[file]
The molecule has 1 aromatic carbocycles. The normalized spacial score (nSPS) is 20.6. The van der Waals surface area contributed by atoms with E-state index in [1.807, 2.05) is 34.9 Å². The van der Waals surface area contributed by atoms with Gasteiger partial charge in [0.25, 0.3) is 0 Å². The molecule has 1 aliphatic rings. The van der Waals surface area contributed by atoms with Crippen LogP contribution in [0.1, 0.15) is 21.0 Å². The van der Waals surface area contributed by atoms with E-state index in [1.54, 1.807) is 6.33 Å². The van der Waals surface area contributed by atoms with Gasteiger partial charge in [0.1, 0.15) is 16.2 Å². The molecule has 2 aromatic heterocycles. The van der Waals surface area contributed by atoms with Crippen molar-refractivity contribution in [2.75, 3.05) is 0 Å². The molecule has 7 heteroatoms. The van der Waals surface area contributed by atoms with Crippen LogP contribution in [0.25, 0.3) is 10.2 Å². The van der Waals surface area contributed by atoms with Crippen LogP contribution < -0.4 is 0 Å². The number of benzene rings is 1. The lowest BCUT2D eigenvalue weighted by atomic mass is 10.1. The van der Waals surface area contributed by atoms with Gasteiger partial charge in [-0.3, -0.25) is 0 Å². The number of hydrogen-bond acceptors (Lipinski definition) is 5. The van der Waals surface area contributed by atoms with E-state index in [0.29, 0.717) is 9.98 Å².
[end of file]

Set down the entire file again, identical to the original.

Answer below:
The molecule has 1 aromatic carbocycles. The normalized spacial score (nSPS) is 20.6. The van der Waals surface area contributed by atoms with E-state index in [1.807, 2.05) is 34.9 Å². The van der Waals surface area contributed by atoms with Gasteiger partial charge in [0.25, 0.3) is 0 Å². The molecule has 1 aliphatic rings. The van der Waals surface area contributed by atoms with Crippen LogP contribution in [0.1, 0.15) is 21.0 Å². The van der Waals surface area contributed by atoms with E-state index in [1.54, 1.807) is 6.33 Å². The van der Waals surface area contributed by atoms with Gasteiger partial charge in [0.1, 0.15) is 16.2 Å². The molecule has 2 aromatic heterocycles. The van der Waals surface area contributed by atoms with Crippen molar-refractivity contribution in [2.75, 3.05) is 0 Å². The molecule has 7 heteroatoms. The van der Waals surface area contributed by atoms with Crippen LogP contribution in [0.25, 0.3) is 10.2 Å². The van der Waals surface area contributed by atoms with Crippen LogP contribution < -0.4 is 0 Å². The number of benzene rings is 1. The lowest BCUT2D eigenvalue weighted by atomic mass is 10.1. The van der Waals surface area contributed by atoms with Gasteiger partial charge in [-0.3, -0.25) is 0 Å². The number of hydrogen-bond acceptors (Lipinski definition) is 5. The van der Waals surface area contributed by atoms with E-state index in [0.29, 0.717) is 9.98 Å².